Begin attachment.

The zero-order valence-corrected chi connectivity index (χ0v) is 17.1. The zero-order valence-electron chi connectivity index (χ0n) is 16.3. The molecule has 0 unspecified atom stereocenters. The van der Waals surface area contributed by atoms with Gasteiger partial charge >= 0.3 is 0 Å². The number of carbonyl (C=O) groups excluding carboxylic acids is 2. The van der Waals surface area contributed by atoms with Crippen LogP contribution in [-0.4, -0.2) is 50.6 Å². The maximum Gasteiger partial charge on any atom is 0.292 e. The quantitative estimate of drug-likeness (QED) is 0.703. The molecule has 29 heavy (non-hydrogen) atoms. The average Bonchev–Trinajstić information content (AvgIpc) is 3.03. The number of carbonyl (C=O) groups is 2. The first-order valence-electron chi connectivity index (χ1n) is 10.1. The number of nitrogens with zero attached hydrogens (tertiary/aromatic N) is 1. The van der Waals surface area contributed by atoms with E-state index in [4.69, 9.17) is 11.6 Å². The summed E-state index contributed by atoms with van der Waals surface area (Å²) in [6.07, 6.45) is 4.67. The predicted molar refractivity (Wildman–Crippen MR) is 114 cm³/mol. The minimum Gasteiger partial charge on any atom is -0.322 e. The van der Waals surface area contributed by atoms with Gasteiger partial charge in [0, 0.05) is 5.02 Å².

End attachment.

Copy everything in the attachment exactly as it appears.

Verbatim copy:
The zero-order valence-corrected chi connectivity index (χ0v) is 17.1. The zero-order valence-electron chi connectivity index (χ0n) is 16.3. The molecule has 0 unspecified atom stereocenters. The van der Waals surface area contributed by atoms with Gasteiger partial charge >= 0.3 is 0 Å². The number of carbonyl (C=O) groups excluding carboxylic acids is 2. The van der Waals surface area contributed by atoms with Crippen LogP contribution in [-0.4, -0.2) is 50.6 Å². The maximum Gasteiger partial charge on any atom is 0.292 e. The quantitative estimate of drug-likeness (QED) is 0.703. The molecule has 29 heavy (non-hydrogen) atoms. The average Bonchev–Trinajstić information content (AvgIpc) is 3.03. The number of carbonyl (C=O) groups is 2. The first-order valence-electron chi connectivity index (χ1n) is 10.1. The number of nitrogens with zero attached hydrogens (tertiary/aromatic N) is 1. The van der Waals surface area contributed by atoms with E-state index in [4.69, 9.17) is 11.6 Å². The summed E-state index contributed by atoms with van der Waals surface area (Å²) in [6.07, 6.45) is 4.67. The predicted molar refractivity (Wildman–Crippen MR) is 114 cm³/mol. The minimum Gasteiger partial charge on any atom is -0.322 e. The van der Waals surface area contributed by atoms with Gasteiger partial charge in [0, 0.05) is 5.02 Å².